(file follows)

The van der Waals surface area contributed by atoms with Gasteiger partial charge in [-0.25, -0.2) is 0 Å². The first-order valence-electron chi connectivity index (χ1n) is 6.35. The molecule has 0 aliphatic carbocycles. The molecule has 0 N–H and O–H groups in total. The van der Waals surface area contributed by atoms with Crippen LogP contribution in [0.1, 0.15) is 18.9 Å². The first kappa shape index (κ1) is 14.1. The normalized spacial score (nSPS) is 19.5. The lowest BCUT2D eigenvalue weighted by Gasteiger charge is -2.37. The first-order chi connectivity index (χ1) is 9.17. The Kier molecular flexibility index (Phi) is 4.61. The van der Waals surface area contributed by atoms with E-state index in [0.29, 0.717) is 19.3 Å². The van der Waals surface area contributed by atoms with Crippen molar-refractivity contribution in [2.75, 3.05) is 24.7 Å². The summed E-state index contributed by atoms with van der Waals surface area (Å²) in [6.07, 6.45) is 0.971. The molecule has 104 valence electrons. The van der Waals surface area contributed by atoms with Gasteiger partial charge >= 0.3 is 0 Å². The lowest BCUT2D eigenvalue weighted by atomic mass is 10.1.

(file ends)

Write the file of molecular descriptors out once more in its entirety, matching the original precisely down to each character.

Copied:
The van der Waals surface area contributed by atoms with Gasteiger partial charge in [-0.25, -0.2) is 0 Å². The first-order valence-electron chi connectivity index (χ1n) is 6.35. The molecule has 0 aliphatic carbocycles. The molecule has 0 N–H and O–H groups in total. The van der Waals surface area contributed by atoms with Crippen LogP contribution in [0.1, 0.15) is 18.9 Å². The first kappa shape index (κ1) is 14.1. The normalized spacial score (nSPS) is 19.5. The lowest BCUT2D eigenvalue weighted by Gasteiger charge is -2.37. The first-order chi connectivity index (χ1) is 9.17. The Kier molecular flexibility index (Phi) is 4.61. The van der Waals surface area contributed by atoms with E-state index in [0.29, 0.717) is 19.3 Å². The van der Waals surface area contributed by atoms with Crippen molar-refractivity contribution in [2.75, 3.05) is 24.7 Å². The summed E-state index contributed by atoms with van der Waals surface area (Å²) in [6.07, 6.45) is 0.971. The molecule has 104 valence electrons. The van der Waals surface area contributed by atoms with Gasteiger partial charge >= 0.3 is 0 Å². The lowest BCUT2D eigenvalue weighted by atomic mass is 10.1.